I am now reflecting on circumstances around the world and how much damage people, technology and individual (as well as shared) desire can cause. I’m thinking about power, including the power of natural forces – water, weather, land, disease – and wondering which of these kinds of events, caused by human or natural behaviour or our (ab)use of it, will increase over time. No matter which, I expect the economic, geopolitical and human effects will be huge. I am also hearing angst, anger, unrest, dissatisfaction, disappointment, dissent and unease around me. Yes, there’s other stuff in there as well, more positive and hopeful.  Dissent reminds me that there is stuff to explore, share and shape. But the question being asked about the more dystopian topics isn't ‘What can we do about it?’, rather, it’s mostly ‘How did this happen?’. The question isn't being asked of anyone in particular, perhaps least of all the self, the individual wanting to know how ‘this’ happened.

    I am assuming that we can create our futures based on the choices we make in the present. So something about taking responsibility for our actions, choices and consequences as individuals, as well as part of a collective, seems to be missing. Not everyone spends time – or lays claim to the time – examining our assumptions, identifying patterns, analysing deeper dynamics in ourselves, and acknowledging our role in the present as much as our participation in different futures.

    I am not suggesting it’s a required behaviour of everyone or a marketable activity for professional futurists, just a worthwhile thing to do from time to time. I am also not suggesting that dystopian images of the future are all we've got. They’re not. But ridiculous ideas and images of the future and planetary emergencies remind me that action is still necessary and possible at the individual level in order to influence the collective. And so in there too is hope. 

  • 11 Aug 2014 6:26 AM | Julian Valkieser (Administrator)

    In the following article I would like to connect to the ProFutures Blogpost "Emerging futures practice" by Sandra Geitz, Nov. 2013. In this article Sandra describes three essential roles of Futurists: Translator, Transformer and Transitioner. I want to pick up and modify primarily one of these roles in a comment. For me, the Intrapreneur, acting on behalf of Sandra as a form of Translator, occupies an important future role for the futurist’s business.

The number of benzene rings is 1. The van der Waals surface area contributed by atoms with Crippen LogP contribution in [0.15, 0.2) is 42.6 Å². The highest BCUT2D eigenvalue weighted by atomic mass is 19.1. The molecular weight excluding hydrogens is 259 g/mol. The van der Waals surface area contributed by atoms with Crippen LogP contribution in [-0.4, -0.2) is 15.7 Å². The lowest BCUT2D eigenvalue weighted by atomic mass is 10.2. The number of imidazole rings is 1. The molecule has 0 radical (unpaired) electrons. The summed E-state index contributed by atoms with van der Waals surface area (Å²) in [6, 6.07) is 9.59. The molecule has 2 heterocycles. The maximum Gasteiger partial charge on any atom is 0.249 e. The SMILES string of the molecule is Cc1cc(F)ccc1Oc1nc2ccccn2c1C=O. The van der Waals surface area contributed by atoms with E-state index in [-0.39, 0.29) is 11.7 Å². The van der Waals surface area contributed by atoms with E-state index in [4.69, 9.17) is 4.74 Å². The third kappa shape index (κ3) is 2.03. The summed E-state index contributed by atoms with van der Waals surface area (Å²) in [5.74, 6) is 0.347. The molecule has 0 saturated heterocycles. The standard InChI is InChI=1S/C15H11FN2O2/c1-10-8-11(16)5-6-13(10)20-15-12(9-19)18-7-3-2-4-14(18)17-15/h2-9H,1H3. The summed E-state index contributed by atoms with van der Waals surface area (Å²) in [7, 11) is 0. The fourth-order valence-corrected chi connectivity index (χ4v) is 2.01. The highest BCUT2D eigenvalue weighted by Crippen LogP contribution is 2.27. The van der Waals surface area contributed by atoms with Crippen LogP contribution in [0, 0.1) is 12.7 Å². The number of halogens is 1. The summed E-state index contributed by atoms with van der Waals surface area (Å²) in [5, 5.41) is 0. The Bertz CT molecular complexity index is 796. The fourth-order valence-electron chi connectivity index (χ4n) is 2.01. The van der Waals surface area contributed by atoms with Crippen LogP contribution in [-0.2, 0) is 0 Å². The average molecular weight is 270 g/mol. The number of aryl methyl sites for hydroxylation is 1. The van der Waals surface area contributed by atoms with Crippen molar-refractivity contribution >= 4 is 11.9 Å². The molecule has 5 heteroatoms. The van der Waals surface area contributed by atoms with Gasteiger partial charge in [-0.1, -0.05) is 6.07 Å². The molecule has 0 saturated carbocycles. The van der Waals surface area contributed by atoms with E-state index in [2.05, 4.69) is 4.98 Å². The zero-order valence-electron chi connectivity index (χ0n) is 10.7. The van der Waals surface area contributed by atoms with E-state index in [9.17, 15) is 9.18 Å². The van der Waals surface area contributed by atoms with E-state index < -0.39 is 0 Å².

Bet on your own statement

    Of course, I'm a young fellow. I've been in this business without any reputation yet. And this is exactly what I can exploit. I have nothing to lose, so I can make a bet on my reputation without much fear of loss in the future. In other words I will invest in myself like an entrepreneurial action. Therefore, the following comment: 

    Companies from the mechanical engineering industry are afraid of automation. Google is afraid of social impacts. Facebook is afraid of the younger generation. However, these companies have something in common: The entrepreneurial spirit. They invest in the future with a certain risk. 

    You can see this in contrast to the service industry. These businesses have theoretically no business risk. They do not have millions for research. No major construction projects or machinery. They have know-how and methods. They respond rather to the environment than to a drive forward. And that's also why it takes little entrepreneurial risk. This is what I see in comments: “On Twitter every second someone calls himself a Futurist.” I don’t want to unmask the author of this sentence. So I proceed to my own ones:

    It won’t take a long time to scan the environment of third parties if you don’t do this on your own. Every futurist may be using a bunch of methods, of course professional ones. They invest their reputation in some cases. But they do not bet or make a higher business risk to the foresight by a method, so this is just as credible as the prediction of a charlatan – verbalized pointedly. In order not to lose its credibility to the huge mass of self-proclaimed futurists the foresight industry must dare a next step, become an entrepreneur.


    Why do I go out on a limb? Results from foresight projects have to bring benefit. And here it could fail at the weakest link: the transfer to the operating business. Even though this often represents only a part of the target, for example that the results often should mainly serve as an awareness of stakeholders around an issue. Specific actionable projects should be a weighty objective of corporate foresight teams as well, making the direct benefit of the department or the project not called into question. A German researcher, Kathrin Koepernik, 2009, presents the following Insights: 

    "Results are often not translated into action; several interviewee referred this lack of acceptance as the ‘not-invented-here’ phenomenon. [...] If possible, the ‘affected’ should be involved in the research process as early as possible, so research results could be acknowledged as their own ideas. [...] Finally, corporate foresight should form a ‘frontier’ and adopt a process-supporting function on the way to new products or business models." (Koepernik, 2009)

    To keep up with the ‘not-invented-here’-phenomenon Daniel Bonin already indicated the term of ‘Availability Heuristic’ by Kahneman and Tversky in his ProFutures Blogpost “What Does Behavioural Economics Got to Do with Future Studies?”. Kahneman et al. go beyond the Availability Heuristic, “According to this heuristic, people put more weight on information that is easier recalled”, and names another cognitive bias: the loss aversion or the ‘Endowment Effect’ (Kahneman et al., 1991). Regarding to this effect people are more willing to maintain the status quo, as something new to receive, even though the alternative may have a higher value.